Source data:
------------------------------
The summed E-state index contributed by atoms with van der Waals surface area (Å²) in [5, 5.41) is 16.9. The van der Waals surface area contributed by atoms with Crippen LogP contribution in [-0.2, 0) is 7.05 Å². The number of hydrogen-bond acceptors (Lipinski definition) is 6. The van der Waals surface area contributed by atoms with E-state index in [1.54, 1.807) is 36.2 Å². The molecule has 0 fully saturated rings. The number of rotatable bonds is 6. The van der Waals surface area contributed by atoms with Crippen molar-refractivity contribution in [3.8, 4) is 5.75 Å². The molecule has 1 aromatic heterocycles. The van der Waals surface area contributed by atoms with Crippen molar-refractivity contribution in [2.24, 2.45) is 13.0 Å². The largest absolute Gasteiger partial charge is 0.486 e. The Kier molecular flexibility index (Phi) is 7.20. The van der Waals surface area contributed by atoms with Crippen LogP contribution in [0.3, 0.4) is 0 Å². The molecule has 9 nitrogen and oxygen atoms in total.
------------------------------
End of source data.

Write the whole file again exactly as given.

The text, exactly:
The summed E-state index contributed by atoms with van der Waals surface area (Å²) in [5, 5.41) is 16.9. The van der Waals surface area contributed by atoms with Crippen LogP contribution in [-0.2, 0) is 7.05 Å². The number of hydrogen-bond acceptors (Lipinski definition) is 6. The van der Waals surface area contributed by atoms with E-state index in [1.54, 1.807) is 36.2 Å². The molecule has 0 fully saturated rings. The number of rotatable bonds is 6. The van der Waals surface area contributed by atoms with Crippen molar-refractivity contribution in [3.8, 4) is 5.75 Å². The molecule has 1 aromatic heterocycles. The van der Waals surface area contributed by atoms with Crippen molar-refractivity contribution in [2.24, 2.45) is 13.0 Å². The largest absolute Gasteiger partial charge is 0.486 e. The Kier molecular flexibility index (Phi) is 7.20. The van der Waals surface area contributed by atoms with Crippen LogP contribution in [0.3, 0.4) is 0 Å². The molecule has 9 nitrogen and oxygen atoms in total.